I popped on recently as a new 85 XJ6 owner. As a reminder, this car has 99,500 miles but has been very sparsely driven since the year 2000. It needs to be recommissioned. It starts and drives fine but has some things that need to be addressed. Last weekend I spent a few days driving to New Hampshire for my son’s college graduation, so while I was gone to dropped the car off at Top Line Jaguar on some positive recommendations (they are in Springfield, Virginia, near Washington, DC). I gave them some things to look at but also asked them to do an assessment and give me an a la carte menu of recommendations.
I am a DIY guy but don’t have a ton of time anymore (although I retire in 9 years…), and I just want the car as a safe driver so I’m tempted to let someone do the work, but thought I’d check in here for a reality check.
$187 diagnostic fee (I’ll already pay that)
$1,423.15 for a cat-back exhaust replacement (it needs to be done)
$1,053 front brakes/repack bearings
$1,938 rear brakes/rotors/e-brakes/etc
$165 brake fluid flush (I can do this myself but since they’d open the system up…)
$864 wiper motor replacement (it currently has one speed and won’t park properly unless I have it in intermittent mode)
$296 thermostat/coolant flush (the car doesn’t come up to temp, I can def easily do this)
Are these estimate in line? If so (or even if not), which of these jobs would you be more prone to say “let someone else do it?”
PS-They also quoted $675 for a headliner replacement (they would have a local shop do it), but I can’t justify that over the mechanical issues.
Aye on the rear. I had a shop replace the calipers and pads in the rear. labor only 600. I got the parts from Rockauto. I forgot the number, reasonable No core charge. The old ones are under my bench? why .
I think your local muffler shop can beat that and do it well. The Jag shop might sub it anyhow…
I did my own front pads. Rotors were fine. Local source for good pads. Raybestos, I think .
I was working when I did a lot on my car. Saturdays and holidays.
A tap at just the right time and the wipers will park…
I’ve done every one of those repairs myself, but I have lots of time, a shop and tools. The majority of all those prices will be labor, so if you are able and available to do the work you’ll save quite a bit of $$$$. To me, the price that is most out of line would be the wiper motor. I took mine apart, replaced one small part, greased it and put it back in for about $20. There is a set of brushes in there that had burned and I had to get that part from England, under $20.
But I understand having someone else do the work, sometimes you just flat don’t have time or are comfortable with working on a particular item. In my case, someone else is rebuilding the transmission, a machine shop put the block/heads back in order, and I found a local muffler shop that will cut, assemble, and weld my whole dual exhaust system from head pipes to tail pipes if I buy the mandrel-bent universal pipe kit and mufflers- total cost there is less than your cat-back price.
The rear brake work is by far the most detail type of work, but made much easier by taking the complete IRS cage out and putting it on a work bench.
I do highly recommend getting a Service Manual. the limp wristed Green Series III book can be found on Amazon, eBay, and the usual Jag parts suppliers. XKS.com as well as OTPubs.com (not a fan) have an online version that is, well, wonderful because it covers all of the XJ’s to the XJ40 which is a good read because the earlier service manuals fill in the gaps for the Series III manual. Plus, it has all of the part numbers. Haynes? Not a fan.
What’s their shop rate? Cat back - a bit steep but it all depends on the grade of Stainless Steel tubing, and brand of mufflers. This can be done at home, liberating the parts from each other after 30+ years can be a challenge. Without a lift, this job is a real PITA. At least for me, If I’m spending any time on my back I better get up a smile on my face.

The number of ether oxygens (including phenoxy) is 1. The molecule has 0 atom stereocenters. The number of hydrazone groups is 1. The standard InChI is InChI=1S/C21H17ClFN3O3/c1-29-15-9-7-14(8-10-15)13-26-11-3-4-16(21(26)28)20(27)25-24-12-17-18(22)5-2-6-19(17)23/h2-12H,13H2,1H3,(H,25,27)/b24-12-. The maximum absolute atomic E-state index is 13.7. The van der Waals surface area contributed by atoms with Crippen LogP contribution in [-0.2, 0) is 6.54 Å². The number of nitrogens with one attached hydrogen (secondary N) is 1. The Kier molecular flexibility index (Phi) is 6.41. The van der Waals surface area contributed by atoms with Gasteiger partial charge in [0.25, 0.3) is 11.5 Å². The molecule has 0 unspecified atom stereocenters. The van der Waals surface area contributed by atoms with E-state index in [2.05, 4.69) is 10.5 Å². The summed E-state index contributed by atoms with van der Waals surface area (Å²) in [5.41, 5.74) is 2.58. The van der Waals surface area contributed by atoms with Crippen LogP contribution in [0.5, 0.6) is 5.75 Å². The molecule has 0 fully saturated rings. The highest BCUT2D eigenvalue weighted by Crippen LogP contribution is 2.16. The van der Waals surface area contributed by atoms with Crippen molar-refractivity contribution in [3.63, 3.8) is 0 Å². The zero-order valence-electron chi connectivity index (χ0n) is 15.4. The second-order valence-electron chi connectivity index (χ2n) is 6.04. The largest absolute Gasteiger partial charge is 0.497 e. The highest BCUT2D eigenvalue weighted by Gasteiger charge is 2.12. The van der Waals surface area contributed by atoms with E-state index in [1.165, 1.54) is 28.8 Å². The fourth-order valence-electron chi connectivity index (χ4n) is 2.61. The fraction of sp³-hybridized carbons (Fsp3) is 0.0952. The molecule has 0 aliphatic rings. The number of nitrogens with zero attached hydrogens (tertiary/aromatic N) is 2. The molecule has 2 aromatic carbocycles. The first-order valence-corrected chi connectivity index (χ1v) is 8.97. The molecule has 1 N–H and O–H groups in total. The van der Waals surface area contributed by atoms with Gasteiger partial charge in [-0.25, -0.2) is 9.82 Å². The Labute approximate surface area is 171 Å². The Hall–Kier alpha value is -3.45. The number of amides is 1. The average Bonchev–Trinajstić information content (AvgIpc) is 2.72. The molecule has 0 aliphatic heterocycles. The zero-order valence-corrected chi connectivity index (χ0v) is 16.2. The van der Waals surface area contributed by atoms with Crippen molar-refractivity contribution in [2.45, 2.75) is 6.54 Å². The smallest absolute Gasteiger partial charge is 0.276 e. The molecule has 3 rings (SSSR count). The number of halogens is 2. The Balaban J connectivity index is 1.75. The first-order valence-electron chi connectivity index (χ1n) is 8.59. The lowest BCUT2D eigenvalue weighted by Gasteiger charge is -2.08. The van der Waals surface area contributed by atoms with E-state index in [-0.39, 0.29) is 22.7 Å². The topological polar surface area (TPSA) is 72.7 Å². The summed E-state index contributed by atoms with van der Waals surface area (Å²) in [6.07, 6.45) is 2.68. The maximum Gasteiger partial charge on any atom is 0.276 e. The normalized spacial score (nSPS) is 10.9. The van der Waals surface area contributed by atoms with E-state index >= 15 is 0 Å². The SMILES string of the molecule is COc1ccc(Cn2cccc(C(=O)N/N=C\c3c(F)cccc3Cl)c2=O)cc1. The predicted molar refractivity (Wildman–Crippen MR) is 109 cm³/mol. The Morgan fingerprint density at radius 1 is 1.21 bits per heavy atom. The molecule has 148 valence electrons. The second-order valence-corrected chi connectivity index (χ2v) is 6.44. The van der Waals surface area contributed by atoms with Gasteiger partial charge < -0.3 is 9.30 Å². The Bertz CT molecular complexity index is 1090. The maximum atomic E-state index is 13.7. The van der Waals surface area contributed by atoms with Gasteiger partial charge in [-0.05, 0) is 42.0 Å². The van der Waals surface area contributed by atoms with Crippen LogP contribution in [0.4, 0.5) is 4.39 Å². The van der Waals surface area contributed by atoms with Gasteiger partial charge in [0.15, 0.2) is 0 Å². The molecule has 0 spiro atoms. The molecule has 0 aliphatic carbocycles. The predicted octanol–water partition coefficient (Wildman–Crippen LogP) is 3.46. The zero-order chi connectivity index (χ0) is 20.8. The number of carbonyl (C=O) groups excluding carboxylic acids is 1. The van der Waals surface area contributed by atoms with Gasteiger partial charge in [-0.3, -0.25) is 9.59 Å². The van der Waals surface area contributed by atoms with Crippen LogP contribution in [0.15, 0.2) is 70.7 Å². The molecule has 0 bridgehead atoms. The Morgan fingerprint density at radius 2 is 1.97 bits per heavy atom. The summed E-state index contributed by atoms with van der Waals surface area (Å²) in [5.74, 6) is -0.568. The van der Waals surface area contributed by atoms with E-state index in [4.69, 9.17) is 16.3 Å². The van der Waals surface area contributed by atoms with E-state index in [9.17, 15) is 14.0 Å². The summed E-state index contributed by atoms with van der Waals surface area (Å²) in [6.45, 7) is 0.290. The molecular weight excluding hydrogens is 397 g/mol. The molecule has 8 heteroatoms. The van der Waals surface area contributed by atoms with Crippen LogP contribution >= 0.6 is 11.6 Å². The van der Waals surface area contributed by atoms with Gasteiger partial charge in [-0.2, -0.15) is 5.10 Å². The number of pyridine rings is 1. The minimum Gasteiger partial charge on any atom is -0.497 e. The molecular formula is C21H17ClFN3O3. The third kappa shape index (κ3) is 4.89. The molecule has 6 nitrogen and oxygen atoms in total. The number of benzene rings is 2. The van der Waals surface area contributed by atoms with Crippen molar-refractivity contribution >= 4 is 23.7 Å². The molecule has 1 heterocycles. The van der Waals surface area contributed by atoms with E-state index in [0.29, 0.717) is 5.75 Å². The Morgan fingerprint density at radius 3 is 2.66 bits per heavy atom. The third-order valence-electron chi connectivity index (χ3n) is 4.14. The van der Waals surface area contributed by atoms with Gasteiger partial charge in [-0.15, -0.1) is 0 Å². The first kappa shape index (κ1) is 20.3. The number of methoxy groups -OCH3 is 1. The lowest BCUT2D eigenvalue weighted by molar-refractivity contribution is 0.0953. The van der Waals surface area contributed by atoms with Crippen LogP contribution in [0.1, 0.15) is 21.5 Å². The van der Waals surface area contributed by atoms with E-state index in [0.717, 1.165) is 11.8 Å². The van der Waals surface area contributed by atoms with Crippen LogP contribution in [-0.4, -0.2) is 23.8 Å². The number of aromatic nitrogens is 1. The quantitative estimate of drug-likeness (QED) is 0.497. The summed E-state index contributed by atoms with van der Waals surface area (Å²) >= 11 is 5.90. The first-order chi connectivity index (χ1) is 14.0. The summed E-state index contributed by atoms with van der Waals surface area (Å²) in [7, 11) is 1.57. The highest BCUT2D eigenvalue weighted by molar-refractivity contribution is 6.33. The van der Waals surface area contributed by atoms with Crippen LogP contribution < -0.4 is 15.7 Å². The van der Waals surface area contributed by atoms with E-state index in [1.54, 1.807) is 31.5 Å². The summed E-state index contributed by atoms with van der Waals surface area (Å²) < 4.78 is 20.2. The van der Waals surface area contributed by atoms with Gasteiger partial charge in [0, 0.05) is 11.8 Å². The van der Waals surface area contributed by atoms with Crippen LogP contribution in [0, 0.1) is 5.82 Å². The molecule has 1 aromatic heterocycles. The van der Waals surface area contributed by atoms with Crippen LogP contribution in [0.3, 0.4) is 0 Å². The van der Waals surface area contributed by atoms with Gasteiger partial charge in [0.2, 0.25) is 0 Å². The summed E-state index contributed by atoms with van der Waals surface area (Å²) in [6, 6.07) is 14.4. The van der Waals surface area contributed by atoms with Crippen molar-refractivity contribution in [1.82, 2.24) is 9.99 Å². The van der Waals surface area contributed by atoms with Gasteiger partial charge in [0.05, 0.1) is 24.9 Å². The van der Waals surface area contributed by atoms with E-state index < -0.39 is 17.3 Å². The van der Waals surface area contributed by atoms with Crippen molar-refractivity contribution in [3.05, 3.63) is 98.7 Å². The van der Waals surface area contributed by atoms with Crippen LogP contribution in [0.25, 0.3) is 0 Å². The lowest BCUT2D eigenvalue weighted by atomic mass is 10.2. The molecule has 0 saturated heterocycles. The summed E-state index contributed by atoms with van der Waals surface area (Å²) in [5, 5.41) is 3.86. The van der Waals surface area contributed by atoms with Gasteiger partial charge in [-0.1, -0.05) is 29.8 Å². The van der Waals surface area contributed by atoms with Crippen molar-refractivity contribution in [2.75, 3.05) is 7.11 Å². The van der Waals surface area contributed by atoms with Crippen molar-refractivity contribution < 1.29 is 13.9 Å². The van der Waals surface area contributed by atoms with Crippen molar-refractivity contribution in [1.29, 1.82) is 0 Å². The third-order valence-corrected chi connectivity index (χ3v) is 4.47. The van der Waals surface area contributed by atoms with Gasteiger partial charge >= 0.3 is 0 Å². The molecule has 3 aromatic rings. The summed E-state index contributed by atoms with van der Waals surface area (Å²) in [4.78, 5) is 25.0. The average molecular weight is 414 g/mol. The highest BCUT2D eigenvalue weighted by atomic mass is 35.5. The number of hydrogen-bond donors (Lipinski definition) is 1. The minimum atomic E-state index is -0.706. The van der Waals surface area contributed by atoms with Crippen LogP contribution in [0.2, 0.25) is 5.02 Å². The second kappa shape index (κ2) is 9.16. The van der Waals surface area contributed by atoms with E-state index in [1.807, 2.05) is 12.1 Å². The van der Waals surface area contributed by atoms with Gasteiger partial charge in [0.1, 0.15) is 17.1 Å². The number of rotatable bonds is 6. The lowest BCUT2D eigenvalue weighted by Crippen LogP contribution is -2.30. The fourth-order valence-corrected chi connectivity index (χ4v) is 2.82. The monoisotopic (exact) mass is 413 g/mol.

Front brakes can be done in a day. Easy peasy. and for about half of the cost listed. PM me and I’ll provide sources and part numbers. There are a series of rabbit holes associated. Mainly, spindle wear.
The spindles are a tapered fit drawn in by a big ass nut on the back side of the upright. Unmarrying the two is like separating Liberatchi from his jewelry. My experience is it requires lots of heat and a 20 ton press. Spindles are available. Spindle wear will be apparent because there will either be a groove where the bearing has dug into the spindle - or the bearing won’t come off the spindle without some sort of processionary wrenching.
In rare circumstances - the front hub will be worn to the point that a new race just falls into the hub. Like throwing a wienie down a hallway. I’ve experienced this once out of the 5 times I’ve replaced front brakes - not a big deal – it will just lighten your pockets. Hubs are available new and also used my preference everydayxj.com.
The price associated with this one seems a bit steep. unless the spindles need replacing too. The Bearings are a dime a dozen. The Timken bearings A12 & A13 set (if memory serves) which also keep the wheels spinning on older Ford F150’s, BMW, Lincoln’s, Mercury’s, Triumphs, the Inner seal is unique to Jaguar - and pretty much available anywhere. Same with pads and rotors. Calipers are becoming a bit hard to come by in the remanufactured market, of lets say, in the past 5 years. Use to be pretty cheap to get a quality reman caliper and readily available. Not so much anymore. Kit’s are still avail and relatively cheap. I will be doing a video on rebuilding a front caliper in the not too distant future.
Rear brakes - this one can be a serious rabbit hole field. I have a YouTube channel that covers the tear down and assembly of an Jaguar IRS. Start to Finish.
swapping out the rotors, calipers, and pads is a 7hr job if properly equipped. a 2 post lift is damn near mandatory for this when replacing just the brakes - leaving the IRS in the car. Otherwise you’ve got to figure out how to get the car at least 30” up in the air so the fulcrum, half shaft, and carrier can be dropped down enough to clear the rotor. Then getting the calipers off. The bolts should be lockwired in place. Which isn’t a big deal removing the lockwire – putting it back with the IRS in the car? Lets just say it’s challenging. Also loosening the bolts that hold the calipers onto the diff – is like cutting the lawn with a pair of scissors. A 1/16th of a turn at a time. Oh, and their fine threads too.